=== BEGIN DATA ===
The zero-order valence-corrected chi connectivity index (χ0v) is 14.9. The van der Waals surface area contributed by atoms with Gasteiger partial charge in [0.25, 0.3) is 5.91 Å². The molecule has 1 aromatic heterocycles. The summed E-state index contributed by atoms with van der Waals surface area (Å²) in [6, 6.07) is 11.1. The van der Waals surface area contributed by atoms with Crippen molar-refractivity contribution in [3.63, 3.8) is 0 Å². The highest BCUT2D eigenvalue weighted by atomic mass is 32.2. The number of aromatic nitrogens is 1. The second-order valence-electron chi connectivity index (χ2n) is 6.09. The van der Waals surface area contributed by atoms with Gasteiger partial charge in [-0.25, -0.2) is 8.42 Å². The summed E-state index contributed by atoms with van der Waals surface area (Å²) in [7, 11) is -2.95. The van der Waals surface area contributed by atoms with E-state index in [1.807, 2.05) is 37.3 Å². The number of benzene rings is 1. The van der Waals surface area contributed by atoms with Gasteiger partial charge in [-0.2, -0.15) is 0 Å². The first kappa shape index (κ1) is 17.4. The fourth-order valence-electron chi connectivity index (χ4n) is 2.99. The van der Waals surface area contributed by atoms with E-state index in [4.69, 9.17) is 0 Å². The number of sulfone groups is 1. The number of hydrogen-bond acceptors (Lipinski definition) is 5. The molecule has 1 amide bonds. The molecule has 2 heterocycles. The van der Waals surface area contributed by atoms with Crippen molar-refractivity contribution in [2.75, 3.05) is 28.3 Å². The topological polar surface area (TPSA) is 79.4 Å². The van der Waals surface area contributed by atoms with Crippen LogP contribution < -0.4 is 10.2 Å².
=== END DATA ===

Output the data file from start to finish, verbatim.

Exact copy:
The zero-order valence-corrected chi connectivity index (χ0v) is 14.9. The van der Waals surface area contributed by atoms with Gasteiger partial charge in [0.25, 0.3) is 5.91 Å². The molecule has 1 aromatic heterocycles. The summed E-state index contributed by atoms with van der Waals surface area (Å²) in [6, 6.07) is 11.1. The van der Waals surface area contributed by atoms with Crippen molar-refractivity contribution in [3.63, 3.8) is 0 Å². The highest BCUT2D eigenvalue weighted by atomic mass is 32.2. The number of aromatic nitrogens is 1. The second-order valence-electron chi connectivity index (χ2n) is 6.09. The van der Waals surface area contributed by atoms with Gasteiger partial charge in [-0.25, -0.2) is 8.42 Å². The summed E-state index contributed by atoms with van der Waals surface area (Å²) in [7, 11) is -2.95. The van der Waals surface area contributed by atoms with E-state index in [1.807, 2.05) is 37.3 Å². The number of benzene rings is 1. The van der Waals surface area contributed by atoms with Gasteiger partial charge in [-0.2, -0.15) is 0 Å². The first kappa shape index (κ1) is 17.4. The fourth-order valence-electron chi connectivity index (χ4n) is 2.99. The van der Waals surface area contributed by atoms with E-state index in [4.69, 9.17) is 0 Å². The number of sulfone groups is 1. The number of hydrogen-bond acceptors (Lipinski definition) is 5. The molecule has 1 amide bonds. The molecule has 2 heterocycles. The van der Waals surface area contributed by atoms with Crippen molar-refractivity contribution in [2.75, 3.05) is 28.3 Å². The topological polar surface area (TPSA) is 79.4 Å². The van der Waals surface area contributed by atoms with Crippen LogP contribution < -0.4 is 10.2 Å².